"We're coming around to the view that it's time to move on. The Green Card wait is simply not worth it, it's not just about Trump" says Aparna Bhatnagar, who came to the US in 2013. Compared with others on the queue for the coveted (and elusive) permanent resident status, Bhatnagar is a newbie. The typical wait time for the average Joe on an H1B is nearly 15 years after filling out mountains of paperwork.
Bhatnagar is one among 1.5 million Indians in the US on the Green Card (GC) waitlist.
On Thursday, against the backdrop of the US Congress dome and the looming shadow of a coming immigration overhaul, a swoop of Indians from all over America called on their Senators to end the Green Card backlog which they claim is eating into the community's collective mojo.
Braving icy winds, H1B workers dressed in dark suits and armed with infographic posters fanned out to Senators' offices in America's capital city in a push to raise their visibility as "legal, high skilled" GC aspirants at a time of an overwhelming anti immigrant sentiment coming from the man holding the reins of the most powerful office in the country.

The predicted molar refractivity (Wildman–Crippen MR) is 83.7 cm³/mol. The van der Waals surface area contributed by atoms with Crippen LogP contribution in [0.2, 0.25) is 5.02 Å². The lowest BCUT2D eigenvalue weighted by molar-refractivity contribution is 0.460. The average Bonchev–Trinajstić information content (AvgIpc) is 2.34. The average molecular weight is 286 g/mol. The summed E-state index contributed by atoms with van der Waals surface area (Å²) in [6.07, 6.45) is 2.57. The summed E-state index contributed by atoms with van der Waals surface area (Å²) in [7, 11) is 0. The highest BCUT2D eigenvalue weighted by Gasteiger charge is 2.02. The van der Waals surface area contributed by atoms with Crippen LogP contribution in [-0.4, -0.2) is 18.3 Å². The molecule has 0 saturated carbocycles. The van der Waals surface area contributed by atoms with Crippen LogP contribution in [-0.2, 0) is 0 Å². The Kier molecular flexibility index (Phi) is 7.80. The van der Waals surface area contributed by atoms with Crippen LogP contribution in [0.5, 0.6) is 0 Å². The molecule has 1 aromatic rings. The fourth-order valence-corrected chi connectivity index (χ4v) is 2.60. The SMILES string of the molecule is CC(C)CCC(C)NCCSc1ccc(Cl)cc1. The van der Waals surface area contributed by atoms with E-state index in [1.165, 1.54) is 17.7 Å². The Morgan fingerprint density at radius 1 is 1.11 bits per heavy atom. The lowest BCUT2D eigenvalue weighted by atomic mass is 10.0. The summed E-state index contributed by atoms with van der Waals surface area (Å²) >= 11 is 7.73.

The Green Card backlog is hardly new; the departure is that Indian immigrant advocacy is gradually getting a toehold in the business of lobbying on a self-funded, bootstrapping model. All those who showed up (see video), came on their own money, booked hotels and flights, buses and trains to mark attendance at what may have been their first advocacy gig in the Capital on this scale led by Skilled Immigrants in America - a Facebook group launched by Anirban Das, Harshit Chatur, Rashi Bhatnagar and Saravana Bharthi.